I am in awe of Hazel's talent, amazing background, and pure enthusiasm! Thank you, Sylvia, and Elaine, for featuring her!

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    1. Wow, thanks Teresa ... all you can do is tell it like it is ... our journeys are all different. Just do it!

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  2. What a wonderful interview. Thanks for posting it. I LOVE the art work for Imani's Moon!!!

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    1. Thanks so much Rosi, glad you enjoyed it. And I hope you enjoy Imani's Moon!

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  3. wOnDeRfUl! You and Toby look adorable (and you really captured his spirit and look!). Congratulations on all the well-deserved success!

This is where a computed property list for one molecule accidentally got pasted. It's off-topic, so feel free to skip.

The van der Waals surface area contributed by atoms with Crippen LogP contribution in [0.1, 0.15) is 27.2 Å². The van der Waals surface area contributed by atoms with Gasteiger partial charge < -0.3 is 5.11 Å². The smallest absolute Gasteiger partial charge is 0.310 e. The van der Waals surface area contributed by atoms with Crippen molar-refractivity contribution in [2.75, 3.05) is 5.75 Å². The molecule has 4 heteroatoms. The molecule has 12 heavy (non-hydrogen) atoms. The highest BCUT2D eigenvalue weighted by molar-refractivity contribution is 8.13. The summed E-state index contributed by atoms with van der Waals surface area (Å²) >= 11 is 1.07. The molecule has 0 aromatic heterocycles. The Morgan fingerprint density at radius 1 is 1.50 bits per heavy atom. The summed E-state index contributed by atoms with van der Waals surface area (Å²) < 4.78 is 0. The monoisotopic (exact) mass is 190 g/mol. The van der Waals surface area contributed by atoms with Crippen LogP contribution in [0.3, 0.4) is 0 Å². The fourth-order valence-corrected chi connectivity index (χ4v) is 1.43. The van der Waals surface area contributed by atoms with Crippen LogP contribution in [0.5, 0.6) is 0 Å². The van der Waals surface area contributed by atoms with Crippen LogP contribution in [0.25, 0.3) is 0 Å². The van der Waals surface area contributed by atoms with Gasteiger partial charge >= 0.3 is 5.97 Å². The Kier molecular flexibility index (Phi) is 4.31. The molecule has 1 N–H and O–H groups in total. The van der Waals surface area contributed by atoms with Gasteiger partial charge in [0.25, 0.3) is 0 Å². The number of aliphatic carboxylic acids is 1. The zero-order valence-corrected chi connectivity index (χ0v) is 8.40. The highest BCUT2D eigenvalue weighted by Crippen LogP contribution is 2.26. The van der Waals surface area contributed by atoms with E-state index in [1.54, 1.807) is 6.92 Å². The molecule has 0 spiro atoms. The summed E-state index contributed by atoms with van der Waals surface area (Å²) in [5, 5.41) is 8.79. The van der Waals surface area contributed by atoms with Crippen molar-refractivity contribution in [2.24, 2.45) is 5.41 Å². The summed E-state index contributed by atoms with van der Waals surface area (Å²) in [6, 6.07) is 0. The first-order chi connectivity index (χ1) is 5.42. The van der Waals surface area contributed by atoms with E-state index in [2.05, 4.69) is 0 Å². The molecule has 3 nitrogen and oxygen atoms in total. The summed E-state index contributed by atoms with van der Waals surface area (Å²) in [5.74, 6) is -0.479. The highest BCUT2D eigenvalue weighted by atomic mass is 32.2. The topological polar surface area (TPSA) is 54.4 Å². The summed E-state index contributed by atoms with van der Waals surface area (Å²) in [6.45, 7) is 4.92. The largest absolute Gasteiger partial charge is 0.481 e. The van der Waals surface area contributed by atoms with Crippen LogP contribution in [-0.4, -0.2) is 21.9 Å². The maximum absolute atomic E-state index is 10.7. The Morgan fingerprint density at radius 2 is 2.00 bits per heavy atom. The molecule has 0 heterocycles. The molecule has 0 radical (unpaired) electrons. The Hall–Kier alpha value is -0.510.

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    1. Thanks so much, Toby had such character he is easy to draw!

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  4. Thank you, Hazel, for sharing your experience. Do you know what I'm most grateful for? When you posted about the Nevada SCBWI mentorship program over a year ago. I applied and got in and completed the mentorship this past Spring, and it has truly been amazing and transformative. So thanks for helping me along on my illustration path!

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    1. That's wonderful Sylvia ... I am glad. I got a lot of self confidence from the programme, not to mention lasting friends. Hugs!

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  5. Great to hear your story, hazel, including your worries along the way. Thanks for the words of encouragement!